RAIN GARDEN MAINTENANCE WORKGROUP
Volunteer Opportunity for Individuals
Looking for a volunteer opportunity to do on your own? Maintaining rain gardens throughout Stillwater is a full-time job that requires many willing volunteers from neighboring homes. If you live near one of these gems and would like to help out, please contact our lead, Ruth Alliband. Click the button below to view a list of rain gardens that need to be adopted in Stillwater.
This initiative is achieved through partnership with the Washington Conservation District.
Written By Chole from the Stillwater High School Nature and Conservation Club
Utilizing Rainwater and Gravity: A Guide to Rain Gardens
Rainwater is an abundant source of hydration for plants and animals, and it requires little effort to use. Condensation and gravity do most of the work, so all we need to do is direct the water where it’s needed. A rain garden goes a step beyond simply collecting rainwater and funneling it toward our plants. The purpose of a rain garden is to collect rainwater, but that’s just the first step. Once water has collected, the garden should disperse it to plants and then allow it to drain back into the water table at an ideal rate. Besides permitting controlled absorption of rainwater, rain gardens can also filter harmful pollutants before letting the water pass back into the ground.
How Do Rain Gardens Work?
When rainwater strikes non-porous surfaces like roads, driveways, and roofs, it becomes runoff, which can pick up chemicals on the surface and erode sediment, then carry these substances into storm drains. But when more rainwater is directed toward a rain garden, the water is slowed down and can seep into the ground. Because (gravity) ensures that the water runs downhill, there’s no need for pumps or electric power: The rainwater runs into a depression in the ground, whether natural or artificial. Carefully selected plants make use of the water as it flows into a holding area or pond, where it gathers and slowly drains back into the soil.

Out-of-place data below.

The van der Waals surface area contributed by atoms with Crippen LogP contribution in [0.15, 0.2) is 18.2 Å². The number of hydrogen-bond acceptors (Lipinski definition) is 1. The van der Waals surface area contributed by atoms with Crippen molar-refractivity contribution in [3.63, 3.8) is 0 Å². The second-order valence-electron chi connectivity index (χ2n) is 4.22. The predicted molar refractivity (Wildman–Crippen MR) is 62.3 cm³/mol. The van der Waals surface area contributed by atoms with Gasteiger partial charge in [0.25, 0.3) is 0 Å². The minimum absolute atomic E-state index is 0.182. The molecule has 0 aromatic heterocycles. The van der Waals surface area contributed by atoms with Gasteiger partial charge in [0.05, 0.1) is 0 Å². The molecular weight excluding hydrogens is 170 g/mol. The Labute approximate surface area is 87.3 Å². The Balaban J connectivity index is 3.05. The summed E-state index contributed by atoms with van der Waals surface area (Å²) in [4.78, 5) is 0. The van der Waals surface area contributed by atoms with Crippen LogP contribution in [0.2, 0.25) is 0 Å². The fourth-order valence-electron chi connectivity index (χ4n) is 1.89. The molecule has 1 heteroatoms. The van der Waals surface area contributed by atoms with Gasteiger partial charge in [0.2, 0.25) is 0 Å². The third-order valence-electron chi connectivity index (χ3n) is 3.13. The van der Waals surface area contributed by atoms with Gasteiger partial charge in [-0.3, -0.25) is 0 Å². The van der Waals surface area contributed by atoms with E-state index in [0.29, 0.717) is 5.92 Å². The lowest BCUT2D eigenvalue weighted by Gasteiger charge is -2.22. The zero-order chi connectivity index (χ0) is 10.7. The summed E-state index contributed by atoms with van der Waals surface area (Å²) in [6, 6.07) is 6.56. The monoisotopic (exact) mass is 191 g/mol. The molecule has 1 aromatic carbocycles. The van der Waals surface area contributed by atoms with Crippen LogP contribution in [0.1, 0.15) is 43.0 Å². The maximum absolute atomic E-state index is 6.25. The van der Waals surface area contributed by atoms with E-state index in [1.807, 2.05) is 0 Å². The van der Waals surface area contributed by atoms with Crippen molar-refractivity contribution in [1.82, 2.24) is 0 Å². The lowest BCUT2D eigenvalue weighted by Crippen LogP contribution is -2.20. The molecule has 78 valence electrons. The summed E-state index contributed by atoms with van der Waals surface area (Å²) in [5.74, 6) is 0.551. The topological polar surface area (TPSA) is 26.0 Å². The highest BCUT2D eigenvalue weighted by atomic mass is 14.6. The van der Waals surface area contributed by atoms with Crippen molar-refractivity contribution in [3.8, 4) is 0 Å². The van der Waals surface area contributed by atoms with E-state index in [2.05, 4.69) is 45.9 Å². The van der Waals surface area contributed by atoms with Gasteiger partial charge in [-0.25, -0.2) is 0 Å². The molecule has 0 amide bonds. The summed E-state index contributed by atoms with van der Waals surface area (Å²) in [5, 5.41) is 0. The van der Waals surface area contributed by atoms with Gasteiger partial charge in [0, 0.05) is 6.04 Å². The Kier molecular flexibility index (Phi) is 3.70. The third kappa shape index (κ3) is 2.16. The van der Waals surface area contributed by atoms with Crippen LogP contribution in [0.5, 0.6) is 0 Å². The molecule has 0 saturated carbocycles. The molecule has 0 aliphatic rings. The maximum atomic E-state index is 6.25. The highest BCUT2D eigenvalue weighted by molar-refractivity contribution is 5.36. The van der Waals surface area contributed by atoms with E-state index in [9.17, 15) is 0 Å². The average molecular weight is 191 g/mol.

Rain Garden Benefits
When rainwater runs off hard surfaces like roads and driveways, it picks up pollutants such as oil and fertilizer. These chemicals can be concentrated in runoff and make the water harmful to the animals that drink from nearby streams and ponds. Enough pollution can even affect the safety of the drinking water we access from the water table. To combat this problem, rain gardens filter water from rain and storms. The rate of absorption can be adjusted by altering the garden’s mix of sand, gravel, and compost. The rainwater gradually returns to the ground and to nearby bodies of water, ensuring a safer water supply for people and animals. This process, known as bioretention, can act as a water treatment plant right in your own backyard. Bringing this ecological balance to your garden can even encourage pollinator activity, welcoming in bees and butterflies.
Designing Your Own Rain Garden
Selecting the site for your rain garden is one of the most important considerations. You’ll want an area with high and low spots or an area where you can artificially assist gravity. You may need to dig a trench or adjust the slope of a hill to ensure proper flow. Avoid sites under large trees where roots could infiltrate your garden. Also keep your rain garden away from homes and septic systems to avoid contamination. With your spot selected, make sure to test your soil. Clay-heavy soils will need a larger rain garden, while sandy or loamy ground can have smaller pond areas. Finally, a percolation test will tell you how quickly water drains through your soil. This is a simple matter of filling a hole with water and timing how long it takes to drain. Before digging any deep holes for your pond area, contact your local utility service (or dial 811 in the United States) to avoid any buried cables.
Selecting and Placing Plants
Selecting the plants for a rain garden must be done carefully, but it can also be a lot of fun. Concentrate on plants native to your area to give your garden the best chance to thrive. On the inflow side of the garden, make sure your plants can tolerate low-moisture conditions. Since they’ll be positioned on a slope, they’ll get a bit of moisture from rainwater but won’t soak in it. Plants destined for the pond area should enjoy a variety of moisture conditions. This is because they’ll experience dry conditions when rain isn’t coming in but also wet days as rainwater seeps back into the ground. Otherwise, let your imagination run wild as you select a combination of ferns, grasses, woody shrubs, and perennials.
Fortunately, rain gardens don’t require complicated or grueling maintenance schedules. You will, however, want to keep an eye on the health of your garden to ensure that it continues to thrive. This includes observing the garden during periods of heavy rain to verify that the rate of water drainage is optimal. Any invasive weeds or non-native plant species should be removed. Plants should be pruned according to their seasonal demands. If you find any plants suffering from too little (or too much) water, consider transplanting them to another area of the rain garden or replacing them with a more agreeable species. With a bit of trimming and some loving care, your rain garden should continue to perform well for many seasons.